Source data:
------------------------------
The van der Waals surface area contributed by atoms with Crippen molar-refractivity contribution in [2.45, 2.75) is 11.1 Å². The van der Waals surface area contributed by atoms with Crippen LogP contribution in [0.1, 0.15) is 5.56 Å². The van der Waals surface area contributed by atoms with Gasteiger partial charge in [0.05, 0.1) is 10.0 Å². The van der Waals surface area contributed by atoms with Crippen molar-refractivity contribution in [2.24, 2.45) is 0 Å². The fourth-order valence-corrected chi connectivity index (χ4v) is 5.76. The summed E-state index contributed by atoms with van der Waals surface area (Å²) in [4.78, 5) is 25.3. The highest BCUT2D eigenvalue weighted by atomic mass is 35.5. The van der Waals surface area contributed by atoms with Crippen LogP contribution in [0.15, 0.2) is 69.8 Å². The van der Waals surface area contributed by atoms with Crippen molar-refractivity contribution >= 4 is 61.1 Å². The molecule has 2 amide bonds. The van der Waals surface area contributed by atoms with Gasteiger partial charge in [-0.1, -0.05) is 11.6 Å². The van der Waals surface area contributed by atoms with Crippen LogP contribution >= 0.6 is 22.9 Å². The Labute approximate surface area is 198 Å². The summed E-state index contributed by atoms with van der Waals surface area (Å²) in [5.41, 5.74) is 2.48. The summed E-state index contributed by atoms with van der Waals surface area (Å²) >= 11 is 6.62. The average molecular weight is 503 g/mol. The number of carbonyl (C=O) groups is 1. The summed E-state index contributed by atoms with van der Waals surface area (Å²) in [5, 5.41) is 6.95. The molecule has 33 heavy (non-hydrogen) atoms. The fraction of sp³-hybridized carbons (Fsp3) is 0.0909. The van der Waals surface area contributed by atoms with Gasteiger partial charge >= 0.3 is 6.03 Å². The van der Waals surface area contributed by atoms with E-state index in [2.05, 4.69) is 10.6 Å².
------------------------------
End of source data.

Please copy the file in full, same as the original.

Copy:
The van der Waals surface area contributed by atoms with Crippen molar-refractivity contribution in [2.45, 2.75) is 11.1 Å². The van der Waals surface area contributed by atoms with Crippen LogP contribution in [0.1, 0.15) is 5.56 Å². The van der Waals surface area contributed by atoms with Gasteiger partial charge in [0.05, 0.1) is 10.0 Å². The van der Waals surface area contributed by atoms with Crippen molar-refractivity contribution in [2.24, 2.45) is 0 Å². The fourth-order valence-corrected chi connectivity index (χ4v) is 5.76. The summed E-state index contributed by atoms with van der Waals surface area (Å²) in [4.78, 5) is 25.3. The highest BCUT2D eigenvalue weighted by atomic mass is 35.5. The van der Waals surface area contributed by atoms with Crippen LogP contribution in [0.15, 0.2) is 69.8 Å². The van der Waals surface area contributed by atoms with Crippen molar-refractivity contribution >= 4 is 61.1 Å². The molecule has 2 amide bonds. The van der Waals surface area contributed by atoms with Gasteiger partial charge in [-0.1, -0.05) is 11.6 Å². The van der Waals surface area contributed by atoms with Crippen LogP contribution >= 0.6 is 22.9 Å². The Labute approximate surface area is 198 Å². The summed E-state index contributed by atoms with van der Waals surface area (Å²) in [5.41, 5.74) is 2.48. The summed E-state index contributed by atoms with van der Waals surface area (Å²) >= 11 is 6.62. The average molecular weight is 503 g/mol. The number of carbonyl (C=O) groups is 1. The summed E-state index contributed by atoms with van der Waals surface area (Å²) in [5, 5.41) is 6.95. The molecule has 33 heavy (non-hydrogen) atoms. The fraction of sp³-hybridized carbons (Fsp3) is 0.0909. The van der Waals surface area contributed by atoms with Gasteiger partial charge >= 0.3 is 6.03 Å². The van der Waals surface area contributed by atoms with E-state index in [2.05, 4.69) is 10.6 Å².